Though officials say tourists probably don't always realize the rocks they're throwing into the lake contain dinosaur footprints, it's still not clear why they're dislodging sandstone from a state park and throwing it into a lake in the first place.
Though the incidents have been going on for some time now, officials in the Beehive State made a decision to put their foot down after realizing that over the last six months at least 10 dinosaur tracks measuring up to 17 inches have been destroyed. Perhaps unknowingly, tourists take the fossilized footprint slabs and throw them into the nearby reservoir. At least 10 large footprints ranged from 3 to 17 inches have been lost in the past six months.
"The dinosaur track site is deteriorating due to human impact", the park wrote on their Facebook page recently. There has been a substantial impact to the track site from individuals throwing rocks (most containing dinosaur tracks) into the water over the past 6 months. "He had already thrown multiple (tracks in the water)". Causing even the slightest damage to these properties is a horrendous act of vandalism. Then he saw the person holding two toe imprints from a partial dinosaur track. This is why it is so important to not disturb ANY rocks at the dinosaur track-way.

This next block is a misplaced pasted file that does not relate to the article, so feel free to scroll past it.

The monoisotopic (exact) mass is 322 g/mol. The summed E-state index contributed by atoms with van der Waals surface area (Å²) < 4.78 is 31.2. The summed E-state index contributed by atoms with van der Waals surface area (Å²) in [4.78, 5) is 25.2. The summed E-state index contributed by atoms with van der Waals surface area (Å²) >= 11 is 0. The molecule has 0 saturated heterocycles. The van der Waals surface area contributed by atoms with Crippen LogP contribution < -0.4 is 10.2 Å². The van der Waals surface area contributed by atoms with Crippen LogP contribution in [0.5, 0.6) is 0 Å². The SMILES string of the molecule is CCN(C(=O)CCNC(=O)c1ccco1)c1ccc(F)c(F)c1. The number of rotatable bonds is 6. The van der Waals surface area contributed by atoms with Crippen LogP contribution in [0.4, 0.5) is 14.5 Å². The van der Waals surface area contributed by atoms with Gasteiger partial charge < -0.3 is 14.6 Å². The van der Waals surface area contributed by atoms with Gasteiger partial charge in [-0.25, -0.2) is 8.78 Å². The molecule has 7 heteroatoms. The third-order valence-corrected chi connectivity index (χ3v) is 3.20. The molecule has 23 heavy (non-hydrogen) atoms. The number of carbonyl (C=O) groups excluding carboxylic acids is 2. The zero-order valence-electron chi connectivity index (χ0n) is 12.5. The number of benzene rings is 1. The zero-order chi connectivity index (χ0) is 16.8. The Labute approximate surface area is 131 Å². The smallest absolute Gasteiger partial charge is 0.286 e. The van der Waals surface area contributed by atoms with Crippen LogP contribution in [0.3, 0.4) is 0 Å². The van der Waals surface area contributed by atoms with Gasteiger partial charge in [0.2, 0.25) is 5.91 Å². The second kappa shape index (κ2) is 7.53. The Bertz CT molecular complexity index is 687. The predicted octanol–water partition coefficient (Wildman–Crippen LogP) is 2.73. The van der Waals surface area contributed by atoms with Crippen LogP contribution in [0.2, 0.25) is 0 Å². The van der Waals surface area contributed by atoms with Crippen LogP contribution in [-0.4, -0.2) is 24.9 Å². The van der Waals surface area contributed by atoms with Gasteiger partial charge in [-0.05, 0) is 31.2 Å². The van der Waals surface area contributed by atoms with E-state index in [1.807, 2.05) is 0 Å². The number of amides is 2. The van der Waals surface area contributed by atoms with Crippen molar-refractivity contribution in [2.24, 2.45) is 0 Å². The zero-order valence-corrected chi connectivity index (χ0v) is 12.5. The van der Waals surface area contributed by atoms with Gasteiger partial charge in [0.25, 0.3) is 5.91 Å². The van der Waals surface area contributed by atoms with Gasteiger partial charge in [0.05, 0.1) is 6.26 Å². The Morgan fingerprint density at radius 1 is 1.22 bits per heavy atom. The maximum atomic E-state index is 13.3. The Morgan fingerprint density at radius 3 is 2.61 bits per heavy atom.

"It's become quite a big problem", Chavez said.
"Some of the tracks are very distinct to the layperson", Hansen said,"but just as many are not".
"You'd think common sense would provide guidance, but it's not coming across in people's mind", said Hansen, who's been the park's manager since March.
Park workers are trying to halt the destruction of the site for now but they suggest that these tracks are still in jeopardy.
BGR reports that the Red Fleet State Park officials are considering hiring divers to attempt a recovery of the slabs of rock that have already sunk to the bottom of the lake.
There's nothing inherently unusual about tourists skipping rocks on a lake in a state park. In order to stop this problem, it is important to spread the word. Help us keep the area preserved and attractive for visitors both tomorrow and for generations to come.
Sedimentary structures, for example those produced by empty shells rolling along the sea floor, are not produced through the behaviour of an organism and not considered trace fossils. Accordingly, researchers classify trace fossils into form genera, based on their appearance and on the implied behaviour, or ethology, of their makers.